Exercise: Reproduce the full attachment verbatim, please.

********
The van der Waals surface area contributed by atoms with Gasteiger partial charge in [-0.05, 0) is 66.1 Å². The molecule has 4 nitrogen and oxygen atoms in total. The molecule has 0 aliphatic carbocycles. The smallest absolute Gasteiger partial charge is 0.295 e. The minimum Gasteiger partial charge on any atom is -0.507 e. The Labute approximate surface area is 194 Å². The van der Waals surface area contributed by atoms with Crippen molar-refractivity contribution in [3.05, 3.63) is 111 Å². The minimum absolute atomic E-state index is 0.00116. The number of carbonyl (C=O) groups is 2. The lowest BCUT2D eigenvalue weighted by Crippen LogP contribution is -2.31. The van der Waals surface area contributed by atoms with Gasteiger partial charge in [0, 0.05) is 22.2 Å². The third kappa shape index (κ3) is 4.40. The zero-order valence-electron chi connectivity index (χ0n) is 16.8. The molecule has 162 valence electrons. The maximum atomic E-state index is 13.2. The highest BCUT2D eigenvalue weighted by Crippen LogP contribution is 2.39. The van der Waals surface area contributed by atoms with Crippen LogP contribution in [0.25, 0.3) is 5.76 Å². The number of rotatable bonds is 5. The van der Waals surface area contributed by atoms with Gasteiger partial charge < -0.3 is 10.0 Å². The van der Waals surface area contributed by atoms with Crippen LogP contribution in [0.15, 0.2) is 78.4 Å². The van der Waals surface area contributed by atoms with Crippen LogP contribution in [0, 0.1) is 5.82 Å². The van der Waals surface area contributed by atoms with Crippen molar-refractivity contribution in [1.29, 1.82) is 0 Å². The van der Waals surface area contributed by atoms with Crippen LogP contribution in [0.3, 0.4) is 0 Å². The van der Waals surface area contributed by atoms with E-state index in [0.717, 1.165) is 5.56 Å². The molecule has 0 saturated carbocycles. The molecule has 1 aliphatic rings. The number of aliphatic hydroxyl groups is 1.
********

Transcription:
The van der Waals surface area contributed by atoms with Gasteiger partial charge in [-0.05, 0) is 66.1 Å². The molecule has 4 nitrogen and oxygen atoms in total. The molecule has 0 aliphatic carbocycles. The smallest absolute Gasteiger partial charge is 0.295 e. The minimum Gasteiger partial charge on any atom is -0.507 e. The Labute approximate surface area is 194 Å². The van der Waals surface area contributed by atoms with Crippen molar-refractivity contribution in [3.05, 3.63) is 111 Å². The minimum absolute atomic E-state index is 0.00116. The number of carbonyl (C=O) groups is 2. The lowest BCUT2D eigenvalue weighted by Crippen LogP contribution is -2.31. The van der Waals surface area contributed by atoms with Gasteiger partial charge in [0, 0.05) is 22.2 Å². The third kappa shape index (κ3) is 4.40. The zero-order valence-electron chi connectivity index (χ0n) is 16.8. The molecule has 162 valence electrons. The maximum atomic E-state index is 13.2. The highest BCUT2D eigenvalue weighted by Crippen LogP contribution is 2.39. The van der Waals surface area contributed by atoms with Crippen LogP contribution in [0.25, 0.3) is 5.76 Å². The number of rotatable bonds is 5. The van der Waals surface area contributed by atoms with Gasteiger partial charge < -0.3 is 10.0 Å². The van der Waals surface area contributed by atoms with Crippen LogP contribution in [0.15, 0.2) is 78.4 Å². The van der Waals surface area contributed by atoms with Crippen LogP contribution in [0, 0.1) is 5.82 Å². The van der Waals surface area contributed by atoms with Crippen molar-refractivity contribution in [1.29, 1.82) is 0 Å². The van der Waals surface area contributed by atoms with Crippen LogP contribution in [0.3, 0.4) is 0 Å². The van der Waals surface area contributed by atoms with E-state index in [0.717, 1.165) is 5.56 Å². The molecule has 0 saturated carbocycles. The molecule has 1 aliphatic rings. The number of aliphatic hydroxyl groups is 1.